28 June 2024

ESG: Will your company be affected by the new transparency regulations on sustainability aspects?

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10 key changes that you should know and check!

The amendments to the Code of Obligations proposed by the Federal Council on 26.6.24 (CO Art. 964a - 964c "Transparency on sustainability aspects") contain the following key changes:

1. Adaptation to EU law

The provisions on "transparency on non-financial matters" in the Swiss Code of Obligations (Art. 964a - 964c CO) are to be adapted to the stricter EU standards. This relates in particular to Directive (EU) 2022/2464 of December 14, 2022 (Corporate Sustainability Reporting Directive, CSRD), which replaces the previous Directive 2014/95/EU (Non-Financial Reporting Directive, NFRD).

2. Extended scope of application

Around 3,500 companies are now covered by the extended application (currently around 300)! Subject to the exceptions (see Art. 964b VE-OR), (i) public companies (pursuant to Art. 727 para. 1 no. 1 CO) and supervised entities pursuant to Art. 3 FINMASA, or (ii) companies that exceed certain thresholds (economically significant companies, regardless of whether they are listed!), i.e. that exceed two of three relevant thresholds in two consecutive financial years (CHF 25 million balance sheet total, CHF 50 million sales revenue and 250 full-time employees on an annual average), or (iii) that are obliged to prepare consolidated financial statements (see Art. 963 f. CO) and exceed the aforementioned thresholds.

3. Auditing of the sustainability reports

The sustainability reports must be audited by an auditing company or a conformity assessment body. The Federal Council is yet to determine the depth of the audit. 

4. Comply or explain

The option still provided for under current law to waive reporting under certain conditions (comply or explain approach) is no longer available.

5. Choice of standard for reporting

Companies in Switzerland have the choice of basing their sustainability reporting either on the EU standard (ESRS) or on another equivalent standard (e.g. Global Reporting Initiative [GRI] standard in combination with the IFRS Sustainability Disclosure Standards of the International Sustainability Standards Board [ISSB]). The Federal Council will determine the equivalent standards.

6. New reporting requirements

The new extended requirements include detailed disclosures on environmental factors, social and human rights aspects as well as governance aspects. In particular, this includes reporting on the status of achieving the net-zero greenhouse gas emissions target by 2050 at the latest (see our article: ESG: From voluntary to mandatory climate transition plans in Switzerland and the EU.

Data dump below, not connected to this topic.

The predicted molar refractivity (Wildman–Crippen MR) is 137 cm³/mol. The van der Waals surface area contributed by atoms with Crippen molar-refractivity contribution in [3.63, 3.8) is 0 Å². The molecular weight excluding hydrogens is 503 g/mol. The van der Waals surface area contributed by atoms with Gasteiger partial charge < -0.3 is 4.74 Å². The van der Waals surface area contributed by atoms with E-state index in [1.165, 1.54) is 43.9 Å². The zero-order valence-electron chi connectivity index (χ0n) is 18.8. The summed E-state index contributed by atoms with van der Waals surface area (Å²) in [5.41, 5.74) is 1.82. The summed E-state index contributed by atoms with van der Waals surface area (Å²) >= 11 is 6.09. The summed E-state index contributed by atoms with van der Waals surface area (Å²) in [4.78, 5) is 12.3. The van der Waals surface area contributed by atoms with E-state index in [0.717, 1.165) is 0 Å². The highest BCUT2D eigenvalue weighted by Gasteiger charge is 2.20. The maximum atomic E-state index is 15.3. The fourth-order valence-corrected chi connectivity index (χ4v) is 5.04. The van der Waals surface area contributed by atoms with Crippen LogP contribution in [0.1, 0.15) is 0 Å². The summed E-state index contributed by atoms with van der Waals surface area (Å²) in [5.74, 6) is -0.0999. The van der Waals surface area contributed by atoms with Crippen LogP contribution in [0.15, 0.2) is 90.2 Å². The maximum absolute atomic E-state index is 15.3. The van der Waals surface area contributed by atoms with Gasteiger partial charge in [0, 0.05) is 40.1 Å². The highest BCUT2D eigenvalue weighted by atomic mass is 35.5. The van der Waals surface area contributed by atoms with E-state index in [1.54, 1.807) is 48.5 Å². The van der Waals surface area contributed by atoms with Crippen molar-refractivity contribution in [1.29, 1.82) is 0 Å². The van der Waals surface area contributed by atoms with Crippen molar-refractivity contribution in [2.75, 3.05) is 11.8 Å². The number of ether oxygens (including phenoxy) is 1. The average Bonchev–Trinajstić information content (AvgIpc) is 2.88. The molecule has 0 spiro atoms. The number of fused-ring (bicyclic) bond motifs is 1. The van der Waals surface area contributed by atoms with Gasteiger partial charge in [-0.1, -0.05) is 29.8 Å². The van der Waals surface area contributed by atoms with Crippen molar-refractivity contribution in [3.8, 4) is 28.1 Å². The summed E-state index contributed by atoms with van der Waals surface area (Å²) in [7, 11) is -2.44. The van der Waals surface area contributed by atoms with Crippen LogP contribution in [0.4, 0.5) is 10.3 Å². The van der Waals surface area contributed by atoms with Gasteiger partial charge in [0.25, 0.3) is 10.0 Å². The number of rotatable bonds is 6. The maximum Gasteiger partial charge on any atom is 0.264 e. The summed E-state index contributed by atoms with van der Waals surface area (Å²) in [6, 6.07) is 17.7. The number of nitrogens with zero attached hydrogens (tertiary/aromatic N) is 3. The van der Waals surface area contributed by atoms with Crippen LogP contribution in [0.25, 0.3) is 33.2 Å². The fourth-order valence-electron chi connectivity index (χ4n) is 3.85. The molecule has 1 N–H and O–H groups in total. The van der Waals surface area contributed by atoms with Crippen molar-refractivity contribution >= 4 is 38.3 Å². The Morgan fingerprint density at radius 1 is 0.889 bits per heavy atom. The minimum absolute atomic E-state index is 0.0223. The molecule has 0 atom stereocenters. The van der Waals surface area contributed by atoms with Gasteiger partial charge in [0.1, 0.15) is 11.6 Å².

7. Double materiality (inside-out and outside-in perspective)

In contrast to the current law (see Art. 964b para. 1 sentence 2 CO), in which the principle of "double materiality" already applies, the new wording in Art. 964c para. 2 CO is intended to clarify that, in accordance with EU law, each aspect of materiality must be considered separately, i.e. information must be disclosed that is material under both aspects as well as information that is only material under one aspect.

8. Report

An annual written "report" is required. This may be a separate report or the information on sustainability aspects may also be integrated into the management report (Art. 961c CO) if the other requirements are met (format, language, approval, etc.).

9. Approval

The report must be approved by the highest management or administrative body and the General Meeting. This corresponds to the requirements of the applicable law (Art. 964c para. 1 CO). However, it is clearly stated that the resolution of the general meeting is binding (no consultative vote! See also our article: Non-Financial Report under the CO: Duties of the General Meeting and the Board of Directors. 

10. Transitional provisions

The previous law shall apply to financial years that are in progress at the time of entry into force and to financial years that begin in the first two years after entry into force. The Federal Council will determine the effective date. Under the transitional provision, companies will then have two years to adapt to the new law. During this two-year adjustment period, the previous (applicable) law will apply.

These adjustments are intended to ensure that Swiss regulations on sustainable corporate governance remain internationally harmonized and comply with the new EU requirements.

We are happy to support you in clarifying whether your company is now subject to the reporting obligation and which additional requirements must be met in future.